American federal trial judges are generally best of the breed lawyers. But even they are limited to where the balls are thrown and what batters swing at in competitive property insurance litigation. This post is a follow-up to yesterday’s, Does Colorado Require Matching? Is Matching a Coverage Issue or a Factual Issue For an Appraisal Panel? 

Continue Reading Is Hail Damage Involving Matching an Issue For an Appraisal Panel or Courts In Colorado? Can and Should a Late Paying and Underpaying Insurer Escape Accountability For Bad Faith in Colorado?

Proving that an insurance company failed to act in the utmost of good faith is not as easy as it sounds. Many cry “bad faith” without fully understanding what it means or how to prove it. Winning a “bad faith” lawsuit is difficult anywhere, especially in Indiana. A recent hail damage Order1 ruling that no bad faith occurred should be read by those with hail damage cases, and especially those with property insurance claims in Indiana.
Continue Reading What the Hail Is All the Fuss About? Indiana Hail Damage Claims In the Context of Bad Faith

On April 28, 2021, policyholders in Norman, Oklahoma, and surrounding areas were rocked by a catastrophic hailstorm with baseball size hail and 70 mph winds resulting in more than $1 billion in damages. As many of our blog readers may know, I was one of those policyholders. While I am fortunate to report State Farm has paid my claim in full and all my restoration work has been completed, many policyholders cannot say the same. With supply chain issues and market pricing increases, many Norman policyholders are still waiting on roofs and windows, which keeps their claims open. Others are still fighting over their scope of damages or proper costs for repair/replacement. Regardless of what aspect of their claim remains unresolved, with the one-year anniversary of the catastrophic hailstorm coming up, they now face the possibility of having to timely file a lawsuit by April 28, 2022. Failure to do so may result in a waiver of policy benefits they are otherwise entitled to. How could this happen?
Continue Reading A Warning for Norman, Oklahoma Policyholders on the One-Year Anniversary of the April 28, 2021, Catastrophic Hailstorm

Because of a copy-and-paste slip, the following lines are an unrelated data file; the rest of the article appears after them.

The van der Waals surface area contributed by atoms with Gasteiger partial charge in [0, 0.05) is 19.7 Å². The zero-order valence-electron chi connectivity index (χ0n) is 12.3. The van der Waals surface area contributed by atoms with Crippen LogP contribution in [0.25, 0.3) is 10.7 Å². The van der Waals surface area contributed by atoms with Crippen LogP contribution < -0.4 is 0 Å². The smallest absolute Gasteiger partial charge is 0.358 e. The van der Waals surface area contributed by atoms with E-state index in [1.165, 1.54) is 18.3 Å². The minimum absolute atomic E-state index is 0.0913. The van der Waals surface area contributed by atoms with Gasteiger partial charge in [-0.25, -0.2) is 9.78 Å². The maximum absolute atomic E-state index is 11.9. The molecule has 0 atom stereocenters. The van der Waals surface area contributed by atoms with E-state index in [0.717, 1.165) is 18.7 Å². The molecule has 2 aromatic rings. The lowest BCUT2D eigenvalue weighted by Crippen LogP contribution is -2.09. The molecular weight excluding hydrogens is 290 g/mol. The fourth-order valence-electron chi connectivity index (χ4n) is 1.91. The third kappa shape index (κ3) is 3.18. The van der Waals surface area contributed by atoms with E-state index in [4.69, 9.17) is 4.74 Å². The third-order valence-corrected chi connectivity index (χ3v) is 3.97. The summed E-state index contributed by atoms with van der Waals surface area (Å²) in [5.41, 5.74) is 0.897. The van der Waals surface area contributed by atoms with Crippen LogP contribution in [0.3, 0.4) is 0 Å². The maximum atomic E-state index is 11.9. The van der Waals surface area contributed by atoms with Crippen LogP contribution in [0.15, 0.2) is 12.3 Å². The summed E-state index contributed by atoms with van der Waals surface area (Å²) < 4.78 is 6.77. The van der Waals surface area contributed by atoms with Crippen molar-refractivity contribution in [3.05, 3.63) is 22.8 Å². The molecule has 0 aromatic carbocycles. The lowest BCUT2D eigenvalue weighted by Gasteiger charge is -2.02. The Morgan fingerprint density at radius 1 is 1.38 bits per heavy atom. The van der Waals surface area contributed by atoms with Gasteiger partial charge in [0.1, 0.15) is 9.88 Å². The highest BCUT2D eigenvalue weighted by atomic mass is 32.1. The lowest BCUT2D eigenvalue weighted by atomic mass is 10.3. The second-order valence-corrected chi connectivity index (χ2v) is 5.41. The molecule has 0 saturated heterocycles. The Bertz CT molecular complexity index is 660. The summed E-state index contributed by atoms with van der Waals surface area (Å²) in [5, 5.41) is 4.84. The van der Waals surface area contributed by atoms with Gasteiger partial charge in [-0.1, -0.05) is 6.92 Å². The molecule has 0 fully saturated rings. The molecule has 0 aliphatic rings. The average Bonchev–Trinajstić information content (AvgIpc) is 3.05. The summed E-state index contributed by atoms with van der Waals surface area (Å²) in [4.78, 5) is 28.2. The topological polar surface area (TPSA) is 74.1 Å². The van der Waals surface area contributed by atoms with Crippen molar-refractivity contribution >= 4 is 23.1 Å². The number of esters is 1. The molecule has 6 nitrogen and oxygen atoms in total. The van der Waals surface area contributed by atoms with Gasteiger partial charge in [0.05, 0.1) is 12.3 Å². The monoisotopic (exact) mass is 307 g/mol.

I posted a blog earlier this week, Kentucky Allows Property Insurers To Shorten The Statute of Limitations—Even If You Do Not Know That A Loss Occurred. I received an email from an outstanding lawyer and colleague, Brandon McWherter. He sent me a case decided last month by a separate federal court in Kentucky that ruled favorably on a statute of limitations issue in Kentucky.1
Continue Reading A Follow Up to Kentucky Statute of Limitations Following Hailstorm Losses

Many insurance companies adjusting hail damage claims have a checklist of items that each adjuster must answer before payment of a claim. One of the items at the top of the list is whether there have been any prior hailstorms at the loss location. From a policyholder’s perspective, most do not go onto a roof nor call a roofer unless a leak occurs or there is obvious damage.
Continue Reading Hail Damage?—Not From This Hailstorm

Want to know what really happens to even a knowledgeable policyholder following his own hail loss? Join me today @2 EST as attorneys Drew Houghton and Micah Cartwright discuss hail damage claims and policyholder rights. The special part of this session will be Drew’s experiences with his own hail damage claim to his home.


Adjusters, contractors, and those with an avid interest in weather can provide a very important public and community service—hail spotting. HailTrace founder and CEO Derik Kline mentioned during our Tuesday @2 With Chip Merlin, which you can watch above, that he is a “hail spotter.” He suggested that others could provide a very important public service by taking the quick course and easy to pass test to become an official “hail spotter” with the National Weather Service.
Continue Reading Hail Spotters Provide an Important Public Service —HailTrace Founder Encourages Hail Spotting